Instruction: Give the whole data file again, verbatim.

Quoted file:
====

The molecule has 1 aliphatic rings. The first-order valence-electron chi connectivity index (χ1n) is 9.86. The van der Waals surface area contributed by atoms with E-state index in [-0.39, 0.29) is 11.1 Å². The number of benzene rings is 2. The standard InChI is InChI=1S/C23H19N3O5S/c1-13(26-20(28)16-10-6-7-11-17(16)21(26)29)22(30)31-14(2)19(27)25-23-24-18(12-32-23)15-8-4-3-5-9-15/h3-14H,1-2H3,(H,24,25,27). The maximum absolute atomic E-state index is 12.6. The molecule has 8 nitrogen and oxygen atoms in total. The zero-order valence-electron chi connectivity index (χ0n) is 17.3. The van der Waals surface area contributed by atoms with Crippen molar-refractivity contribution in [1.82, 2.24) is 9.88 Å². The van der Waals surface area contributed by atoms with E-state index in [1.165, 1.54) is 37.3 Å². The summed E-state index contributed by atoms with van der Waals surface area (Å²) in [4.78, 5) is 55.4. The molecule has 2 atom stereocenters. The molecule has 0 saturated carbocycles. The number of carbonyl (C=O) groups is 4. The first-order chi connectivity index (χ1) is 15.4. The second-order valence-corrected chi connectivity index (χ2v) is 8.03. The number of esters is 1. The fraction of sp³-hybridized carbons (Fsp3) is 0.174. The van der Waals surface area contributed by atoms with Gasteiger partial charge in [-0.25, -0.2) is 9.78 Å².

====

The molecule has 1 aliphatic rings. The first-order valence-electron chi connectivity index (χ1n) is 9.86. The van der Waals surface area contributed by atoms with E-state index in [-0.39, 0.29) is 11.1 Å². The number of benzene rings is 2. The standard InChI is InChI=1S/C23H19N3O5S/c1-13(26-20(28)16-10-6-7-11-17(16)21(26)29)22(30)31-14(2)19(27)25-23-24-18(12-32-23)15-8-4-3-5-9-15/h3-14H,1-2H3,(H,24,25,27). The maximum absolute atomic E-state index is 12.6. The molecule has 8 nitrogen and oxygen atoms in total. The zero-order valence-electron chi connectivity index (χ0n) is 17.3. The van der Waals surface area contributed by atoms with Crippen molar-refractivity contribution in [1.82, 2.24) is 9.88 Å². The van der Waals surface area contributed by atoms with E-state index in [1.165, 1.54) is 37.3 Å². The summed E-state index contributed by atoms with van der Waals surface area (Å²) in [4.78, 5) is 55.4. The molecule has 2 atom stereocenters. The molecule has 0 saturated carbocycles. The number of carbonyl (C=O) groups is 4. The first-order chi connectivity index (χ1) is 15.4. The second-order valence-corrected chi connectivity index (χ2v) is 8.03. The number of esters is 1. The fraction of sp³-hybridized carbons (Fsp3) is 0.174. The van der Waals surface area contributed by atoms with Gasteiger partial charge in [-0.25, -0.2) is 9.78 Å².